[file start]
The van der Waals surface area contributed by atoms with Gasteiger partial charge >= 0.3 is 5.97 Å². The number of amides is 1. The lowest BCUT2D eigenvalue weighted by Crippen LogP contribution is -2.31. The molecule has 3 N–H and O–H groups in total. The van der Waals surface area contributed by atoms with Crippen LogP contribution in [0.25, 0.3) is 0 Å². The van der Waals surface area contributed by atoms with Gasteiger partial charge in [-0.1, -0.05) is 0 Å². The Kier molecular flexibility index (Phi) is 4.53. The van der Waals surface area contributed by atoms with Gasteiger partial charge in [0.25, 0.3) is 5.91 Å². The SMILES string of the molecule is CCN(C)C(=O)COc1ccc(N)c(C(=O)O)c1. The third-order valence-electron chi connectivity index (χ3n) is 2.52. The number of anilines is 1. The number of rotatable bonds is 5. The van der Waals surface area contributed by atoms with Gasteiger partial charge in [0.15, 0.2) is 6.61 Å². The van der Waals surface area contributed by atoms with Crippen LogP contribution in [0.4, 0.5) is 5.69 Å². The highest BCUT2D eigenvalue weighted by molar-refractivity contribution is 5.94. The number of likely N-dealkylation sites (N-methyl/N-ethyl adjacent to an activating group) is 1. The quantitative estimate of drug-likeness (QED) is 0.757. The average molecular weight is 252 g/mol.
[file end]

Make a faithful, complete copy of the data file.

The van der Waals surface area contributed by atoms with Gasteiger partial charge >= 0.3 is 5.97 Å². The number of amides is 1. The lowest BCUT2D eigenvalue weighted by Crippen LogP contribution is -2.31. The molecule has 3 N–H and O–H groups in total. The van der Waals surface area contributed by atoms with Crippen LogP contribution in [0.25, 0.3) is 0 Å². The van der Waals surface area contributed by atoms with Gasteiger partial charge in [-0.1, -0.05) is 0 Å². The Kier molecular flexibility index (Phi) is 4.53. The van der Waals surface area contributed by atoms with Gasteiger partial charge in [0.25, 0.3) is 5.91 Å². The SMILES string of the molecule is CCN(C)C(=O)COc1ccc(N)c(C(=O)O)c1. The third-order valence-electron chi connectivity index (χ3n) is 2.52. The number of anilines is 1. The number of rotatable bonds is 5. The van der Waals surface area contributed by atoms with Gasteiger partial charge in [0.15, 0.2) is 6.61 Å². The van der Waals surface area contributed by atoms with Crippen LogP contribution in [0.4, 0.5) is 5.69 Å². The highest BCUT2D eigenvalue weighted by molar-refractivity contribution is 5.94. The number of likely N-dealkylation sites (N-methyl/N-ethyl adjacent to an activating group) is 1. The quantitative estimate of drug-likeness (QED) is 0.757. The average molecular weight is 252 g/mol.